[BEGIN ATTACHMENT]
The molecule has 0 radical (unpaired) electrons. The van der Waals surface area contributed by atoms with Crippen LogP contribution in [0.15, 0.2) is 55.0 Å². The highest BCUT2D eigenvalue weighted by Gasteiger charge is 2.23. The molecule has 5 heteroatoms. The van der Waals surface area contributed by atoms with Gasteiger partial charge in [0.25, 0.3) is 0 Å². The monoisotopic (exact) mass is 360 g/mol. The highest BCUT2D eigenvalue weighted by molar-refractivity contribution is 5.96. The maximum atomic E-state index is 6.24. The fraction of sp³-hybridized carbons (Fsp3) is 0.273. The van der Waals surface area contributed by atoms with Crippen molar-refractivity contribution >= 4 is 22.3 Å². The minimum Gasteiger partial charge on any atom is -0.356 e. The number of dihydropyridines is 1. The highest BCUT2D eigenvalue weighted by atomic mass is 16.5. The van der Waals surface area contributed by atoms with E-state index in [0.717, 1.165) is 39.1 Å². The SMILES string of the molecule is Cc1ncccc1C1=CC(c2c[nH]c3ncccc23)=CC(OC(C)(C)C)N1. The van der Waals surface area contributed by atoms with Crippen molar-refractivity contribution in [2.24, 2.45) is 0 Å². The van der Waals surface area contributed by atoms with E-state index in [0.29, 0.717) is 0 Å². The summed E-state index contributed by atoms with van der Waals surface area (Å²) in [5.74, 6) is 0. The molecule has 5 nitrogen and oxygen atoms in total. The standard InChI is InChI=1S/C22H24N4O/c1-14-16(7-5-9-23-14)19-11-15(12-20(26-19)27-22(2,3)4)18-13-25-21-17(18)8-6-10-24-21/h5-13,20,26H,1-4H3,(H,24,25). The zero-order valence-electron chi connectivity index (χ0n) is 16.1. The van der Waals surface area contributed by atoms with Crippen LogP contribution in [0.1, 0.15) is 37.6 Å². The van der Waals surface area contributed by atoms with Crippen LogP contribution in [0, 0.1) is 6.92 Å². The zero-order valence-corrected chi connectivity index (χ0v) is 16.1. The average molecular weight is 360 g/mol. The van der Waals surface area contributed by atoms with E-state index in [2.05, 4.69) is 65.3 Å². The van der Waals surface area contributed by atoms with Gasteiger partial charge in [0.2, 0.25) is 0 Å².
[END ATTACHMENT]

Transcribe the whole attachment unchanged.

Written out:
The molecule has 0 radical (unpaired) electrons. The van der Waals surface area contributed by atoms with Crippen LogP contribution in [0.15, 0.2) is 55.0 Å². The highest BCUT2D eigenvalue weighted by Gasteiger charge is 2.23. The molecule has 5 heteroatoms. The van der Waals surface area contributed by atoms with Gasteiger partial charge in [0.25, 0.3) is 0 Å². The monoisotopic (exact) mass is 360 g/mol. The highest BCUT2D eigenvalue weighted by molar-refractivity contribution is 5.96. The maximum atomic E-state index is 6.24. The fraction of sp³-hybridized carbons (Fsp3) is 0.273. The van der Waals surface area contributed by atoms with Crippen molar-refractivity contribution >= 4 is 22.3 Å². The minimum Gasteiger partial charge on any atom is -0.356 e. The number of dihydropyridines is 1. The highest BCUT2D eigenvalue weighted by atomic mass is 16.5. The van der Waals surface area contributed by atoms with E-state index in [0.717, 1.165) is 39.1 Å². The SMILES string of the molecule is Cc1ncccc1C1=CC(c2c[nH]c3ncccc23)=CC(OC(C)(C)C)N1. The van der Waals surface area contributed by atoms with Crippen molar-refractivity contribution in [2.24, 2.45) is 0 Å². The van der Waals surface area contributed by atoms with E-state index in [0.29, 0.717) is 0 Å². The summed E-state index contributed by atoms with van der Waals surface area (Å²) in [5.74, 6) is 0. The molecule has 5 nitrogen and oxygen atoms in total. The standard InChI is InChI=1S/C22H24N4O/c1-14-16(7-5-9-23-14)19-11-15(12-20(26-19)27-22(2,3)4)18-13-25-21-17(18)8-6-10-24-21/h5-13,20,26H,1-4H3,(H,24,25). The zero-order valence-electron chi connectivity index (χ0n) is 16.1. The van der Waals surface area contributed by atoms with Crippen LogP contribution in [0.1, 0.15) is 37.6 Å². The van der Waals surface area contributed by atoms with Crippen LogP contribution in [0, 0.1) is 6.92 Å². The zero-order valence-corrected chi connectivity index (χ0v) is 16.1. The average molecular weight is 360 g/mol. The van der Waals surface area contributed by atoms with E-state index in [2.05, 4.69) is 65.3 Å². The van der Waals surface area contributed by atoms with Gasteiger partial charge in [0.2, 0.25) is 0 Å².